Updated: Sep 19, 2020
First.. why do we even care about Celeste? What makes it so special? Well... it's easily one of the most humid climate tolerant figs in existence. Having a teardrop shape allows it to shed water easily, it rarely if ever splits, has minor cracking and has a high enough brix content to using avoid fermentation and spoilage. All great traits in humid climates. However not all Celeste figs are created equal...
They can in fact be quite different even though some may share parentage or be related in some way. The flavor on some however may not be all that different. As most of these fall in the sugar fig category.
Celeste vs. Blue Celeste - As I currently understand it.. I'm not sure there is a whole lot of difference genetically. As Jon Verdick mentions here: http://figs4funforum.arghchive.com/post/question-about-celeste-types-4984436__trail_50 - "Generally, I propagate from Celeste JN, GM, IS, and Blue Celeste JN. Those are my favorites, which is why I propagate them. Fruit drop has not been an issue with any Celeste in my collection. USDA / UC Davis DNA testing indicates all of the Celestes and Blue Celestes are the same (I think we tested 19 different ones), but performance here is not the same." So I kind of think of them like HC types. They may be genetically equal, but show different characteristics. Some much more than others, which is where I think the whole "Blue" Celeste comes into play because some Celeste figs will not turn blue. Typically these are sugar figs. Some with concord grape berry notes. So far some of the standout Celeste strains are: The One, Stallion, Sweet Diana, Bill's Patrick Supergiant "Not" & Violette de Marseille. I'd like to grow some of the strains Jon is recommending at some point to compare.
Improved Celeste - These are figs that LSU bred in their breeding program. Using Celeste as one of the parents in the program, they tried to improve Celeste and thus gave birth to figs like LSU Purple, Tiger, Champagne, Hollier and even a fig we hobbyists call "Improved Celeste." There is a distinction here though.. LSU Purple as an example is an "improved version Celeste," but it is not the variety we refer to as Improved Celeste. And believe it or not.. There are quite a few figs labeled Improved Celeste at LSU's orchards that people have propagated and spread throughout the community. LSU O'Rourke you could say is one of them. Mine is from Ediblelandscaping in VA, which is clearly different than your typical Celeste. However it is also a sugar fig and overall I do find it to be an "improvement."
LSU Tiger - Out of all of the named LSU bred figs I find that this one is the closest to Celeste outside of O'Rourke and Improved Celeste. This from what I can tell is very similar to the Blue Celeste figs I have tried, but simply double the size. Many different characteristics of course, but it is quite similar in flavor and appearance. It also is a sugar fig with concord grape notes. Also goes by the name Calderwood.
Mega Celeste - This is one of the worst figs I've ever grown. Very different shape than Celeste. It was named by Herman2 after he found it and bought it at a Lowes or Home Depot claiming that it was similar to Celeste, but much larger. I can agree with that. Kind of similar to LSU Tiger, but a very poor performer with much worse flavor. Probably has no relation to Celeste. Only in name.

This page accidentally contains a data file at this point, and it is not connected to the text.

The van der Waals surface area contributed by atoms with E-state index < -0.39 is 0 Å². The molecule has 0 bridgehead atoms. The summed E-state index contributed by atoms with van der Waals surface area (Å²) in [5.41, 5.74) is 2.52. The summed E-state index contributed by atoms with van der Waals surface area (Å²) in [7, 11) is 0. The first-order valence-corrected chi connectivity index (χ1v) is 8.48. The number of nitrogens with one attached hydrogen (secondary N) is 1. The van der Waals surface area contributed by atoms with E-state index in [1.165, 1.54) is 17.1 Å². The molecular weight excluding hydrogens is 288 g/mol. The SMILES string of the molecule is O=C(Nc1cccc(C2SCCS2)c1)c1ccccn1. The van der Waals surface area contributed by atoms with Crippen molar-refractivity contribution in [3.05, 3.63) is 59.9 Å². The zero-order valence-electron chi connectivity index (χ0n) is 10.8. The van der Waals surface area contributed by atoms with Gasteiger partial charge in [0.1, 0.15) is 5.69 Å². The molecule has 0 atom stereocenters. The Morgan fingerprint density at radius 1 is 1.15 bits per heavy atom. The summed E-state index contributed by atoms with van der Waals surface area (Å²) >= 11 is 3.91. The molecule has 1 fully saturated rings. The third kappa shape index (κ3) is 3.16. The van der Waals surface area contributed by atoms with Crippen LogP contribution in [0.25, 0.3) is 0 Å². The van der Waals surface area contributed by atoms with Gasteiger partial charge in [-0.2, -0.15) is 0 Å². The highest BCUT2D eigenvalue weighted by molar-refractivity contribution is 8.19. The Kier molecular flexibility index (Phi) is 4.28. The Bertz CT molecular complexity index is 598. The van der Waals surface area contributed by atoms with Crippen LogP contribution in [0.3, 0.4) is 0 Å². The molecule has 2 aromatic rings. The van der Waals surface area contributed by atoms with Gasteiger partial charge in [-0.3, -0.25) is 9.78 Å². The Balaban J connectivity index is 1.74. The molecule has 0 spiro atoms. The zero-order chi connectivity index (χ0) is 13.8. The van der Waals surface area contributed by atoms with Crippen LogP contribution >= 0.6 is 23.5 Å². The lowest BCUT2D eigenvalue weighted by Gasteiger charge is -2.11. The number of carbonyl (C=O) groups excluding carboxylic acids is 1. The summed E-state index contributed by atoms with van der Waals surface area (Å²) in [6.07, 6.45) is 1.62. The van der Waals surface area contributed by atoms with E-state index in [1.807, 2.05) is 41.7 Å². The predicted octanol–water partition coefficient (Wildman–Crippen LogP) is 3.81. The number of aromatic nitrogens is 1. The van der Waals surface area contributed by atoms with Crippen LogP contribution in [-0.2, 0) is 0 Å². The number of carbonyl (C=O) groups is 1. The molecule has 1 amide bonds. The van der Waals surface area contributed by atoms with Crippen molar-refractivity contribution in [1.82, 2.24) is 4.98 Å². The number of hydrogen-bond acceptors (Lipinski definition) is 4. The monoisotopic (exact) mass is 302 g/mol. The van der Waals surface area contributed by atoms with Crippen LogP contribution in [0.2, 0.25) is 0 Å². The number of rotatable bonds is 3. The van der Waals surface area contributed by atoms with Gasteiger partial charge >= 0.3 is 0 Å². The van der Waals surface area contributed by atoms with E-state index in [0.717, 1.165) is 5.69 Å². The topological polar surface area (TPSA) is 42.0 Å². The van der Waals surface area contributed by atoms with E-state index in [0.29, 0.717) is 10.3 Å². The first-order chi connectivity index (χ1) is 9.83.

Black Celeste - I haven't tried this one myself yet, but I imagine it's got the most berry of any of the Celeste figs. Probably the best tasting as well. Similar shape & leaf patterns, but with a black skin and dark red interior.
Malta Black - This is a Hardy Chicago type which I believe has absolutely no relation to Celeste. There is a fig called "Malta" however that is a Blue skinned Celeste that Dalton Durio sells.
Southern Brown Turkey - You can find many strains/versions of this fig too. As people in the South (not knowing what their fig is called) simply named their fig Brown Turkey. However some of the strains of Southern Brown Turkey fall under the Celeste umbrella and should be additions to the many strains of Celeste Jon Verdick was talking about above.
Other figs with Celeste parentage:
LSU Hollier - This fig is no doubt worth mentioning in any Celeste write up. Similarly shaped, but it's got yellow skin and an amber/pink pulp. Very different flavor profile than your typical sugar fig. Boasting a more fruity honey profile that I find so pleasurable to eat.
LSU Scott's Yellow - Quite similar to Hollier in its appearance with a slightly different flavor. Looking forward to trying this one myself.
LSU Champagne vs. Golden Celeste - LSU Champagne is probably the most reliable honey fig I grow. Makes sense if it has Celeste in its parentage. Yellow skin, amber pulp, many sugar spots. Sometimes called LSU Golden Celeste, but do not confuse this fig with the handful of Golden Celeste strains that exist. LSU Champagne was the strain of Golden Celeste that was chosen to be released. The others found at LSU's orchards were not released and simply have the name Golden Celeste. Although they might be similar in appearance these figs are quite different than each other. Some Golden Celeste strains even have a red pulp.
For more information on Celeste see the my episode of Fruit Talk! below where I breakdown the importance of Celeste.